Why does the Potrero power plant operate with an expired water permit?


By Rebecca Bowe

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On Dec. 31, 2008, Mirant’s wastewater-discharge permit expired -- but the gas and diesel-fired power plant still runs an average of nearly 20 hours a day, according to figures released by the California Independent System Operator (Cal-ISO).

One unit at the facility uses a system called once-through cooling, which means it takes in huge quantities of water from the bay to cool the machinery, then dumps it all back at temperatures high enough to impact surrounding ecosystems. This process is regulated by a permit issued by the San Francisco Bay Regional Water Quality Control Board. A spreadsheet on the agency’s Web site shows that more than five months into 2009, a hearing to outline the terms of a new wastewater-discharge permit still hasn't been scheduled. The water board is waiting on a state policy decision regarding once-through cooling before it acts, a note explains.

According to Deputy City Attorney Theresa Mueller, who is familiar with the matter, the Mirant Potrero facility is operating on something called an “administrative extension” in the interim. Unlike an average person who would face serious consequences for driving around with an expired driver’s license, Mirant is apparently allowed to keep chugging along on an expired wastewater permit for as long as it has it takes the water board to get around to reissuing one. It only needs to apply for the extension on time. According to Mueller, “Mirant has operated for many years in the past under administrative extensions.”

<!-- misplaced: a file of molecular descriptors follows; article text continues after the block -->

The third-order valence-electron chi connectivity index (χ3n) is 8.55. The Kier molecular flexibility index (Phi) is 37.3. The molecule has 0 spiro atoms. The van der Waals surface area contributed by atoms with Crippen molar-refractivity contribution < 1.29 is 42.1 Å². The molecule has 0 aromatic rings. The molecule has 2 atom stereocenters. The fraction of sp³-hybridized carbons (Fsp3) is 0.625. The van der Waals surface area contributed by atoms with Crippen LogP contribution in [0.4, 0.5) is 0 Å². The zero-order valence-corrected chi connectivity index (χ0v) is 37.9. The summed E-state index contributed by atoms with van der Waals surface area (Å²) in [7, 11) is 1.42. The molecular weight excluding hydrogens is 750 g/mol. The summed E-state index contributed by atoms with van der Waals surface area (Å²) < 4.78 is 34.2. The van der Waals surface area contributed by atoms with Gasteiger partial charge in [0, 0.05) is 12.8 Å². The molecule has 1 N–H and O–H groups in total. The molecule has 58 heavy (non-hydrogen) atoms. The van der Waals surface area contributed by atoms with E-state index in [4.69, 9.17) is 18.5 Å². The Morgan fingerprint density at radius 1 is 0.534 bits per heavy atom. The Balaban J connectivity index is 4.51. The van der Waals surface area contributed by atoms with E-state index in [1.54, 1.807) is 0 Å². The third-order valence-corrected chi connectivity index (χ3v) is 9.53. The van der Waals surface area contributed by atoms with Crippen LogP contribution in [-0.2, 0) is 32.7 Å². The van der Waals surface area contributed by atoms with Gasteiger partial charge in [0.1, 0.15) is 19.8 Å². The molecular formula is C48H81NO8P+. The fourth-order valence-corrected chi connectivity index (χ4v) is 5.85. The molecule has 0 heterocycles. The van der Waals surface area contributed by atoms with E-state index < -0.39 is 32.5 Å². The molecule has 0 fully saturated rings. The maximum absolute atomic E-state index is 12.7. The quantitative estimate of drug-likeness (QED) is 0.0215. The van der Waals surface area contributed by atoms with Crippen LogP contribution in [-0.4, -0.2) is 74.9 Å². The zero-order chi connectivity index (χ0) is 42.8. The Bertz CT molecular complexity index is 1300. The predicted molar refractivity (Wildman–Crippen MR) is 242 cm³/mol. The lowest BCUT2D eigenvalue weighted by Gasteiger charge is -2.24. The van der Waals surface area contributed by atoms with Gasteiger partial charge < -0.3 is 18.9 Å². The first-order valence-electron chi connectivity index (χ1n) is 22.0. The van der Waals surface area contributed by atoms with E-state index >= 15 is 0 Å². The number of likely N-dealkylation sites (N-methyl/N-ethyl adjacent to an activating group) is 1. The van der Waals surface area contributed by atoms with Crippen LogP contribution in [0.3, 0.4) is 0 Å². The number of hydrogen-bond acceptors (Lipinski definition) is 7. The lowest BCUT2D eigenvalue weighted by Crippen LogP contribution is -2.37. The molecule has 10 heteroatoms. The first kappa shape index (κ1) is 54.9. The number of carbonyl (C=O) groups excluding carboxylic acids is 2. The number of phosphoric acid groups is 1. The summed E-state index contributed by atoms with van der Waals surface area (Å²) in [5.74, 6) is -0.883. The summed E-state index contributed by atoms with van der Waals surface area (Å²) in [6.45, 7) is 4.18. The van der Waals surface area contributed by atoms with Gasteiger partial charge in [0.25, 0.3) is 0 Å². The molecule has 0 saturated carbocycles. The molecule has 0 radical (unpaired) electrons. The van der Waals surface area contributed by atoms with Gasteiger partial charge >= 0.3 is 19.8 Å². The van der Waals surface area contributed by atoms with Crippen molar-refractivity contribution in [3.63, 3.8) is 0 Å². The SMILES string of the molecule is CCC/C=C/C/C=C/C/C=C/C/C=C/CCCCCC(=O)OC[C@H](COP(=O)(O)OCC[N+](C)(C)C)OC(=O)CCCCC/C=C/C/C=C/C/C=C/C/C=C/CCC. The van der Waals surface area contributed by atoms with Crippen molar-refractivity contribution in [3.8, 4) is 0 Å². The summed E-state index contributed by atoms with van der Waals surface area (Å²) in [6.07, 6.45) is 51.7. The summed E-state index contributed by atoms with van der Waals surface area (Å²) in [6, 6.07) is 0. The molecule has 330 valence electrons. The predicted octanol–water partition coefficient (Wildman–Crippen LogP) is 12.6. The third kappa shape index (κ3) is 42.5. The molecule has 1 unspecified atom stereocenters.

For activists and elected officials who have been trying to shutter the plant for years, a central question is whether it would continue operating in the event that the water permit was denied. As things stand, the plant is required by the Cal-ISO to keep running in order to satisfy electricity reliability needs. Would that “reliability must run” requirement remain in effect even if Mirant lost its water permit? In Mueller’s opinion, it wouldn't. “The ISO’s must-run contract does not trump any state permitting agency or environmental regulations," she told us. "The ISO cannot force [Mirant] to run out of compliance.” Furthermore, she said, the water board has the power to either reissue or deny the permit at any time, with or without the state policy decision. But nearly everyone we spoke with for this story expressed doubt that the water board would do anything besides stick to the status quo. Multiple phone calls to the agency for comment were not returned.